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Chapter 2. Laying the Foundation: The Ba... > How to Do Paragraphs - Pg. 22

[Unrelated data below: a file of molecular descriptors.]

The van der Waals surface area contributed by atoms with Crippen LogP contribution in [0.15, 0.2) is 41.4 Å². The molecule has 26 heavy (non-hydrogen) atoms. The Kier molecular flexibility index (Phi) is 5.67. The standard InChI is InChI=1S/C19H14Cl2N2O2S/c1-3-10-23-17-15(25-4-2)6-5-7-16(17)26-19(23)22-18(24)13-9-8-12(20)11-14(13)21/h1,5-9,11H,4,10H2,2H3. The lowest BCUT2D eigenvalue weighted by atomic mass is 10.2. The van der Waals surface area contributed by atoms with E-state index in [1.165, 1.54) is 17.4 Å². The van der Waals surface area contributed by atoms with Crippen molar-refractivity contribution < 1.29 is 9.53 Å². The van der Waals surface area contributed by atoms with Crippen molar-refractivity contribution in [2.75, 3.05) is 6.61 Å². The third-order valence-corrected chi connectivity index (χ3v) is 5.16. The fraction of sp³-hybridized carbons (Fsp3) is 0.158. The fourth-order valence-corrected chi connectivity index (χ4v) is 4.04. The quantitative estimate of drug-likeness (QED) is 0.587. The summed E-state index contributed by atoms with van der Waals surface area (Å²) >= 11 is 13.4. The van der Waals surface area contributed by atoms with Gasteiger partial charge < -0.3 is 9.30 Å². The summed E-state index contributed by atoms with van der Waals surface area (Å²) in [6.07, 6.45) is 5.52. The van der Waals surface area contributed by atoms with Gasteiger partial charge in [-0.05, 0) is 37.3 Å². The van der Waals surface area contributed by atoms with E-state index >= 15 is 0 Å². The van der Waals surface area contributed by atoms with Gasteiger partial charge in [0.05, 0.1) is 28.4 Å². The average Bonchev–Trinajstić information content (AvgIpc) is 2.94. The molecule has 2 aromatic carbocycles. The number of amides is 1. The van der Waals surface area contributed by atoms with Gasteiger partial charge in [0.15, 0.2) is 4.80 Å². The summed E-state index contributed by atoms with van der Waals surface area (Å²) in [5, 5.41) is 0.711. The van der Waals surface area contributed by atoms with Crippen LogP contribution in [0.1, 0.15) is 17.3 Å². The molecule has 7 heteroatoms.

Laying the Foundation: The Basic Structure of a Web Page 22 · You might think you can line things up and create some interesting effects by stringing together two or more spaces. Ha! Web browsers chew up all those extra spaces and spit them out into the nether regions of cyberspace. Why? Well, the philosophy of the web is that you can use only HTML tags to lay out a document. So, a run of multiple spaces (or white space, as it's called) is ignored. (There are a couple of tricks you can use to get around this, however. I tell you about them in the next chapter.) · Tabs also fall under the rubric of white space. You can enter tabs all day long, but the browser ignores them completely. · Another thing that browsers like to ignore is the carriage return. It might sound reasonable to the likes of you and me that pressing Enter starts a new paragraph, but that's not so in the HTML world. I talk more about this in the next section. · If HTML documents are just plain text, does that mean you're out of luck if you need to use characters such as ©, TM, ¶? Luckily, no, you're not. HTML has special codes for these kinds of characters, and I talk about them in the next chapter. Page Pitfalls Note, too, that the angle bracket characters < and > can't be displayed directly in HTML pages because the browser uses them to identify tags. Again, if you need to use them, I show you some special codes in the next chapter that get the job done. · Word processor users, it bears repeating here that it's not worth your bother to format your text